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He’s met with a transgender man, told Catholics not to breed like rabbits and washed the feet of a Muslim woman. While all this may sound like he’s ready to overturn dogma, Pope Francis’s real interest is geopolitics.

In less than two years in office, he’s nudged the conversation away from abusive priests and used the image makeover to wade into conflicts from helping to restore Cuban-U.S. ties to lobbying for a global climate accord. In September, he will become the first religious leader who serves as a head of state to address a joint session of Congress.

He’s capitalizing on the fascination that he exercises,” said John Wauck, a professor at the Pontifical University of the Holy Cross in Rome. “He’s gotten the attention of the world and is using it.

By sidestepping the debate on abortion, gay marriage and sex, Francis has positioned himself for a role in world affairs, from the economic crisis to relations with China, according to Father Thomas Reese, author of Inside the Vatican: The Politics and Organization of the Catholic Church.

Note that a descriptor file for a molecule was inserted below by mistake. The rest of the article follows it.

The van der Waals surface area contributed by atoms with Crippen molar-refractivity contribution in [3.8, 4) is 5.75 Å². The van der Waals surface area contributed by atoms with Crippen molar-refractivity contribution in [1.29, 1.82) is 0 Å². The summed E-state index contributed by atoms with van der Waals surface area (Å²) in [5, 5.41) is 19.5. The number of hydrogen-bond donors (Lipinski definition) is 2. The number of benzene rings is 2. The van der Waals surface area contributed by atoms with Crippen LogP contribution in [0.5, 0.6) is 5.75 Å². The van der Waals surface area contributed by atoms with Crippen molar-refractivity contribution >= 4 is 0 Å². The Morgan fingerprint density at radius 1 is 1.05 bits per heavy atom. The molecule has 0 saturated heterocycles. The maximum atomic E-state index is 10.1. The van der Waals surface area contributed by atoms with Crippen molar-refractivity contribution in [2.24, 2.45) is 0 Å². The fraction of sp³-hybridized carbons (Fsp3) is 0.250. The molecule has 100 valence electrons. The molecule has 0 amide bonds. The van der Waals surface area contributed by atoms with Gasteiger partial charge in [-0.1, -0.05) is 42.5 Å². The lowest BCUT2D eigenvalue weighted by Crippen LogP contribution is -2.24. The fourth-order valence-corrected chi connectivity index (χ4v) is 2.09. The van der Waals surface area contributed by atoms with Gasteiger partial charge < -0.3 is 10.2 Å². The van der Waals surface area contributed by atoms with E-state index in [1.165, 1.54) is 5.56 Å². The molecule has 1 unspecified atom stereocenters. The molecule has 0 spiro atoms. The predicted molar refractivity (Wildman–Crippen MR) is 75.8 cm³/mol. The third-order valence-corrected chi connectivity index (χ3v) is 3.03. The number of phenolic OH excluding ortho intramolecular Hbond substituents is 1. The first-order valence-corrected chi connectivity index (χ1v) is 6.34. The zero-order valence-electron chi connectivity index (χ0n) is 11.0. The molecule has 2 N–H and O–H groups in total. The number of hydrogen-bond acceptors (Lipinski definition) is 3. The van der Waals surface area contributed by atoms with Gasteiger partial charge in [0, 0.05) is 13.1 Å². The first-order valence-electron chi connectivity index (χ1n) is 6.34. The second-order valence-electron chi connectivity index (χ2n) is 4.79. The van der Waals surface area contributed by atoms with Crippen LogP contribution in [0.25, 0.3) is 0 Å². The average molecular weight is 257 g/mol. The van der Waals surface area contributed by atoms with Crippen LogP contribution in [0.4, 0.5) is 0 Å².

Pope John Paul II was single-minded in the pursuit of ending Communism in the 1980s, and Pope Benedict XVI was a gaffe-prone bookworm fretting over relativism. Francis, by contrast, embraces a broad policy agenda outside Vatican walls.

In an echo of the Obama administration, he is even making his own pivot to Asia. He already has been twice to the region shunned by his predecessor with a view not only to refilling pews but also gaining traction with the rising powers.